Thermally Conductive Adhesives Bring Specialized Solutions to Complex Design Challenges

With advances in epoxies, silicones, and other materials, manufacturers can find adhesives able to meet nearly any combination of requirements for thermal, environmental, and structural stability. Thermally conductive adhesives are uniquely qualified to meet the increasingly diverse requirements of advanced electronics systems. From their traditional use as fastening materials, adhesives find wide application in bonding and encapsulation in nearly every application segment, including military/aerospace, medical, automotive, and industrial, among others. In their traditional application in computer and communications systems, thermally conductive adhesives have long played a vital role at the chip level for die attach, at the PCB level for heat sink bonding, and at both the chip and board levels for all types of thermal management methods.

Posted in: Articles, Aerospace, Thermal management, Adhesives and sealants, Semiconductors


LED Lighting Enables Better Sleep and Wake Cycles

LED technology helps astronauts sleep and keeps gardens growing. Because NASA is planning for future visits to distant locations like Mars, the agency is researching how to grow plants in space. Live plants on space missions provide a nutritious food source and contribute to cleaning air in a spacecraft. When looking at how to best grow plants on space missions, NASA looked at high-intensity halogen lights, special UV bulbs, and light-emitting diodes (LEDs). By incorporating different LEDs on a single circuit board, the light can be changed and controlled to include or omit specific wavelengths of light, and at different times.

Posted in: Articles, Spinoff, Aerospace, LEDs, Lighting, Light emitting diodes (LEDs), Biological sciences, Human factors, Medical, health, and wellness, Spacecraft


Imaging Sensor Eliminates Extraneous Light

A new imaging sensor created by a team at Carnegie Mellon University and the University of Toronto allows depth cameras to operate effectively in bright sunlight. The researchers, including Srinivasa Narasimhan, CMU associate professor of robotics, developed a mathematical model to help cameras capture 3D information and eliminate unneeded light or “noise” that often wash out the signals necessary to detect a scene’s contours.

Posted in: Articles, Sensors, Imaging and visualization, Sensors and actuators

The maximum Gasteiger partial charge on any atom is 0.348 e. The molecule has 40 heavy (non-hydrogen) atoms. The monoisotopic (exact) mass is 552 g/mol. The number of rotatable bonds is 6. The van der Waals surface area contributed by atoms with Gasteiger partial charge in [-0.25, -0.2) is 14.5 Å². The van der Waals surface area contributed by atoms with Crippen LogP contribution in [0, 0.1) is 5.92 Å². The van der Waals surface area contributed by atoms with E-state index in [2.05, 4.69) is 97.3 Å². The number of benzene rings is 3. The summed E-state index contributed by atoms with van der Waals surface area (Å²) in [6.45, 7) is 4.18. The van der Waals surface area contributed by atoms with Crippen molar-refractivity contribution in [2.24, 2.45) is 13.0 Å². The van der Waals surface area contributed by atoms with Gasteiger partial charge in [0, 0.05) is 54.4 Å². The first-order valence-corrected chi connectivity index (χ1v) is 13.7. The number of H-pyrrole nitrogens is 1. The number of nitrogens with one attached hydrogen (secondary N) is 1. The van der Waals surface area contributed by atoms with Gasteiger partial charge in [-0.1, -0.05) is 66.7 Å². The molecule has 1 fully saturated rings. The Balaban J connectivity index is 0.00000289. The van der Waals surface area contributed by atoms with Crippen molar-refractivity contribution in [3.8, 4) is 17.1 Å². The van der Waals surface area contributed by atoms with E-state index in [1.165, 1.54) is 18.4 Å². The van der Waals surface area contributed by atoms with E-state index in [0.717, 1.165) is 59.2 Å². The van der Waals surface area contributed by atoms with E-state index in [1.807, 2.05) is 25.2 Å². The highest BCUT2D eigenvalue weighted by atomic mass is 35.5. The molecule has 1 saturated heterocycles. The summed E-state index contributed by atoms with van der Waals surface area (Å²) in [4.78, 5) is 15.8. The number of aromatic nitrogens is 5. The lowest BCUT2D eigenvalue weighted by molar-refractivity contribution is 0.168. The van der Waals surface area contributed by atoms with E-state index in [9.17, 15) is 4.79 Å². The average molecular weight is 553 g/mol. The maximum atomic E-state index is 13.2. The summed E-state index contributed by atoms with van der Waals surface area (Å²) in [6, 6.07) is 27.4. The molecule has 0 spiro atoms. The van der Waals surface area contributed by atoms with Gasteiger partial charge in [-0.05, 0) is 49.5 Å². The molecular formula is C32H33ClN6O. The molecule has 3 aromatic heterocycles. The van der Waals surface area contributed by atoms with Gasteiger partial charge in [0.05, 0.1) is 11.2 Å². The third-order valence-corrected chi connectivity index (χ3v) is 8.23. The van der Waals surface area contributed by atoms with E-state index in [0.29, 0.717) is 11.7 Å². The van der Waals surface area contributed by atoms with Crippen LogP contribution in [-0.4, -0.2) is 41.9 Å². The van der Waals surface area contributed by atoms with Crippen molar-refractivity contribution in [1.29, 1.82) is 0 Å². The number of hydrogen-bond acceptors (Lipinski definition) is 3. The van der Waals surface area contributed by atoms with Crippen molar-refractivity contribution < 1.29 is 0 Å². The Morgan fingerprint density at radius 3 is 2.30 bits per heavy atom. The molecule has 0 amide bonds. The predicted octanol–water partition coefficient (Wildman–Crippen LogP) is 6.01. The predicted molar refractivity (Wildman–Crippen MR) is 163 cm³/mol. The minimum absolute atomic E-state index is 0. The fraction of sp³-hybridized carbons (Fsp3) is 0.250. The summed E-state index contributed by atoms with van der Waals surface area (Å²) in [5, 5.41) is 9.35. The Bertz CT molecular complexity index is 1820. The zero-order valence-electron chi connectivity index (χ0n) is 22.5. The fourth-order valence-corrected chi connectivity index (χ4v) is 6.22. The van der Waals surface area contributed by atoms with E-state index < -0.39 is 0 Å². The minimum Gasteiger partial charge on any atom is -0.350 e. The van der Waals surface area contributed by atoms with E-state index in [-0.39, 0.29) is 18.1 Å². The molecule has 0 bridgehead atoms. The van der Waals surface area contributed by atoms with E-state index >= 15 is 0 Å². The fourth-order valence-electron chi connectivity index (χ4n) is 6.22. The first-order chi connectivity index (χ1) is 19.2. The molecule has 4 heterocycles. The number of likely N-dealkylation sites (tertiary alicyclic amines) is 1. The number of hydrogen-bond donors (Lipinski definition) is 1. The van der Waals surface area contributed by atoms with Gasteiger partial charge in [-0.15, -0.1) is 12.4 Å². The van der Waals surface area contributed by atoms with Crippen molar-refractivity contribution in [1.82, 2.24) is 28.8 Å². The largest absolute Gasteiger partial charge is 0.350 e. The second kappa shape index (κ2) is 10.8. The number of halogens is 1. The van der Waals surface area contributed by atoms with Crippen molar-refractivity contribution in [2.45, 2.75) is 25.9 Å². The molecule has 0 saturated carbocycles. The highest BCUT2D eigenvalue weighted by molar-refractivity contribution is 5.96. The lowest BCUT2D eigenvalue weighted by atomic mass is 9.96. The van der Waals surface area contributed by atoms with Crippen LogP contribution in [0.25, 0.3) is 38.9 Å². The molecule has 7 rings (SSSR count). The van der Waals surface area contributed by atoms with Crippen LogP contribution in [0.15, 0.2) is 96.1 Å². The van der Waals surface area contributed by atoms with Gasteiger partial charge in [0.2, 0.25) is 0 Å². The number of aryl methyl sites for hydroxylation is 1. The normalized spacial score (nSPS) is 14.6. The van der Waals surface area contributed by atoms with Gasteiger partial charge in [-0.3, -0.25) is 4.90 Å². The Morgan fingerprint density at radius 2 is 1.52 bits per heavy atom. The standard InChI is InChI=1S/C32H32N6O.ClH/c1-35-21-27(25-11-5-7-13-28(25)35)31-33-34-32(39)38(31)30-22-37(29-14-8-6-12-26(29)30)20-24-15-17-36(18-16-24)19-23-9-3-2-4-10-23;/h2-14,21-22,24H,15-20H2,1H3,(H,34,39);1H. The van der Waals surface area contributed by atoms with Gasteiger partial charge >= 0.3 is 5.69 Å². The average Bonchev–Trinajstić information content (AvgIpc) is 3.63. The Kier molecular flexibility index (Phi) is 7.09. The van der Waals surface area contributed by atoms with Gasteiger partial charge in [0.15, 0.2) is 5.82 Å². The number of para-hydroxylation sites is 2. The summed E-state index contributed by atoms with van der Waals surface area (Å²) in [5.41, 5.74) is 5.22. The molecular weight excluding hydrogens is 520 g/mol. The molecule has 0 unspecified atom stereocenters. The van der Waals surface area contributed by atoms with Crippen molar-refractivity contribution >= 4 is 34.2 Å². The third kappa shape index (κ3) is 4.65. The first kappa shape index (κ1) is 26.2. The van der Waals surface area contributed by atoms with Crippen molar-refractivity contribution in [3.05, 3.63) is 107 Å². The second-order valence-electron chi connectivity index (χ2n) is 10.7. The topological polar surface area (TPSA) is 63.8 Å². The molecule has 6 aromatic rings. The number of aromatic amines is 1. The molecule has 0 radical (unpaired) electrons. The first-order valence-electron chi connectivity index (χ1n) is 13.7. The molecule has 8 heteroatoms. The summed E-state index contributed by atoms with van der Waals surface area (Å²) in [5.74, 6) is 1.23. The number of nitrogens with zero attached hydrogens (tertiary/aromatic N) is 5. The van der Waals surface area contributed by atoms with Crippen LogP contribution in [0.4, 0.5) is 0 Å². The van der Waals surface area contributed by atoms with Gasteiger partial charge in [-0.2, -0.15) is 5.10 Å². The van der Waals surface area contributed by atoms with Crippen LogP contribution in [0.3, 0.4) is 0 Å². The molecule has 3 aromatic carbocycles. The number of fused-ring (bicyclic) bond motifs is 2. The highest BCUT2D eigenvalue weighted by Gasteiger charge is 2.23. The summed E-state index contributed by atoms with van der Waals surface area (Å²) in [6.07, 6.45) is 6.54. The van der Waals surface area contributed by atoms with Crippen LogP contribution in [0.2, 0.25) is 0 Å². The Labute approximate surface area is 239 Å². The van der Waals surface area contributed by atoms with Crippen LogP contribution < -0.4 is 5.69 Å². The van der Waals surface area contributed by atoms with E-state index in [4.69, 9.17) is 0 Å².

Authentication by Heart: Radar's New Role in Biometrics

The field of wireless vital sign monitoring has a relatively long history, almost as long as radar itself. Doppler radar has been the primary sensor technology for detecting blood flow or fetal heart rate. Over the past decade, there has been an increasing interest and need for creating wireless long-range vital sign monitoring systems. In addition, there has been a strong preference for using non-contact technologies for detection applications, especially for search-and-rescue operations that require the ability to see through debris, walls, and snow. There are also several emerging applications using short-range radar systems for automotive safety systems, remote health monitoring, and heart-based biometric authentication.

Posted in: Articles, Sensors, Radar, Cardiovascular system, Medical equipment and supplies, Physical examination


Finding the Right Custom Magnetic Sensor For Your Application

Successful magnetic circuits are built upon proper planning and design principles. Experienced design engineers take a holistic approach to the design process by considering the full magnetic circuit. Open communication between the original equipment manufacturer (OEM) team and the customer helps the engineer anticipate the project’s unique parameters and tailor the design accordingly.

Posted in: Articles, Sensors, Design processes, Sensors and actuators, Supplier assessment, Magnetic materials


Using Radiation-Hardened Optoelectronic Devices

Optoelectronic components must be protected from the radiation they are exposed to in military, space and nuclear environments to prevent malfunction and damage. Radiation hardening electronics makes them resistant to this damage by letting them retain characteristics, and keeps imaging and electrical performance consistent with pre-radiation values. This is especially critical for components used in applications like a satellite or a nuclear reactor that cannot be accessed and must work properly for many years.

Posted in: Articles, Features, Photonics, Electronic equipment, Optics, Hardening, Satellites


How Quantum Dots and Ultra HD Are Changing the Way TV Displays Are Made

Chances are you’re familiar with HDTV. Most of us have one of these in our living rooms. In fact, according to a recent study, more than 80% of US residents probably have at least one HDTV in their homes. And there’s a good possibility these sets are LCDs. They may be a few years old but they’re thin, look great hanging on the wall and basically do their job well. Some of these HDTVs also have 3D capabilities but the required glasses have long been lost to the couch cushions or the dog ate them or they just never made it out of the packaging due to lack of content support by broadcasters.

Posted in: Articles, Features, Photonics, Light emitting diodes (LEDs), Displays


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